30 November 2019
Right now, I’m staying in this large three-storey hostel that doubles as an art or theatre space in one of the most colourful neighbourhoods of Guayaquil, Ecuador. We’re located by a riverfront, along a cobble-stoned path lined with multi-coloured buildings. It’s definitely impressive on the eyes, but on the ears, it’s a different story. Even as I’m seated on my mattress writing to you, I can hear a woman screaming vulgarities incessantly. I never got the chance to see her wandering about, but I was warned about her as soon as I’d arrived.
She lives on this street and is mentally unstable. Not only does she scream in anger about something or towards someone, but I was also shown videos where she went about banging doors and windows with a metal stick. Apparently, there’s nothing the authorities can do about the situation. Which is greatly unfortunate, especially for the owner of this hostel.
I’m here because of Workaway, so I’m cleaning the place. Officially though, it hasn’t been opened for a year already. Guests weren’t too pleased with hearing screams coming through the walls as they tried to sleep. So the owner had to shut it down until further notice. He can’t even host his theatre plays any more for the same reason.
A day after my arrival, Claire and Jess, two chicas from England, checked-in as well. I sure was grateful to have some company and help with the cleaning. It was a huge space with a lot of nooks and crannies that hadn’t been touched in ages. Also, there’s really not that much to do in Guayaquil. I probably would’ve been a bit bored being here by myself for a week. It’s the most populous city in Ecuador, but travellers usually only come here as a pit stop before flying to the Galapagos Islands or taking a long bus ride.
We did get to see some Galapagos tortoises though. For some reason, about five of these giants were kept in a university car park across our hostel. It was strange, and they didn’t look too happy. Some of the famous attractions in Guayaquil include Iguana Park, the lighthouse, and the Malecón 2000 – the river boardwalk we walked on the daily. After the tortoises, we went for the lizards. I have never seen so many iguanas gathered in one spot before. They’re not caged or anything. Simply left free to roam around the park, and they’re literally everywhere. Claire and Jess bought a bag of cabbage, so we fed them and took some photos. It’s definitely an amusing activity for people with kids. Their little faces get so excited as they hold out a cabbage then scream and run away when an iguana comes close. Then we got sucked into getting pigeon food as well. Something you’d never purchase back home. Pigeons are in abundance everywhere and you’d often want them to stay away so they don’t poop on your head. But feeding them ended up being more fun than I thought it would be.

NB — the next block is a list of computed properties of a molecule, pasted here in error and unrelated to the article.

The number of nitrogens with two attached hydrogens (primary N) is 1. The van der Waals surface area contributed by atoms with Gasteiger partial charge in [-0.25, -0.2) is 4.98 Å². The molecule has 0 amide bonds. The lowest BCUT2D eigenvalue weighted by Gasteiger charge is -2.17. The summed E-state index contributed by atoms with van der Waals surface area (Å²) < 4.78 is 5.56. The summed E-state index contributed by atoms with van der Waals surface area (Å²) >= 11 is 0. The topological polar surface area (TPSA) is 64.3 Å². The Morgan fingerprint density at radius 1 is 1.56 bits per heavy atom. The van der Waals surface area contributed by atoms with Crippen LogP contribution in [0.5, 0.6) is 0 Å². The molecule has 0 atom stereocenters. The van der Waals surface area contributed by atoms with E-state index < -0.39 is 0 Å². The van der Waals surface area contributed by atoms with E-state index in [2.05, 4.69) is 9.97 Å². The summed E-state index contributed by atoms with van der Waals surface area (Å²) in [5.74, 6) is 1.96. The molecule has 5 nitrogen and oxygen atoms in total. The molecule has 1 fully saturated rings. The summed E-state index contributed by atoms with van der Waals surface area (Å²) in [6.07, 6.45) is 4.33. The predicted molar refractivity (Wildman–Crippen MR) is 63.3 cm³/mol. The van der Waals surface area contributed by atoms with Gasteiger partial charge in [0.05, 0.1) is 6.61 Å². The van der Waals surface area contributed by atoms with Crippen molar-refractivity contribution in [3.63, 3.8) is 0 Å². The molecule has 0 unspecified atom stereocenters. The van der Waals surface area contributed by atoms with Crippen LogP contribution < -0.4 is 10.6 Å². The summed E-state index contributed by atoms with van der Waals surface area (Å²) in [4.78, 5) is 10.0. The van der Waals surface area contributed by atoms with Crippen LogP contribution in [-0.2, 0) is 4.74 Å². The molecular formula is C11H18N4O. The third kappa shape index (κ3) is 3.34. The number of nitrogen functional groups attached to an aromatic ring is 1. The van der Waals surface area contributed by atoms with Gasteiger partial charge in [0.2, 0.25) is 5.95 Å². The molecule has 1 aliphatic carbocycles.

If you’ve read any articles about Guayaquil before, chances are at least one of those would have mentioned being extra careful because robberies tend to happen quite a bit. What I heard from my host was that it used to be really dangerous but it’s alright now. Las Peñas, where we were, was a real ghetto neighbourhood. Then, gentrification happened and the entire city got refurbished. They built the Lighthouse in 2001 to symbolise the New Guayaquil.
To get to the Lighthouse, you have to walk up 444 steps. Along the steps are endless rows of shops, pubs, karaoke bars, and cafes. You can easily stop whenever you want and take a break. We took a slow stroll as the sun was setting as it would’ve been too hot otherwise. At the top, you get a wide, windy, 360o view of the city. And that was it, really. A day of sightseeing done. As you may have guessed, we only went for the free activities.
Did you know that Ecuador’s currency is the US Dollar? I didn’t know that until I was stuck at Tumbes (the nearest border town on the Peruvian side) because I missed the final bus towards the border. I wasn’t late; I was either misinformed about the timing or the bus company decided to change its schedule. Happens a lot. Anyway, I met two other guys who were also stranded and so we shared a taxi, which was when I had to apologise profusely for hopping into their cab but having no small change.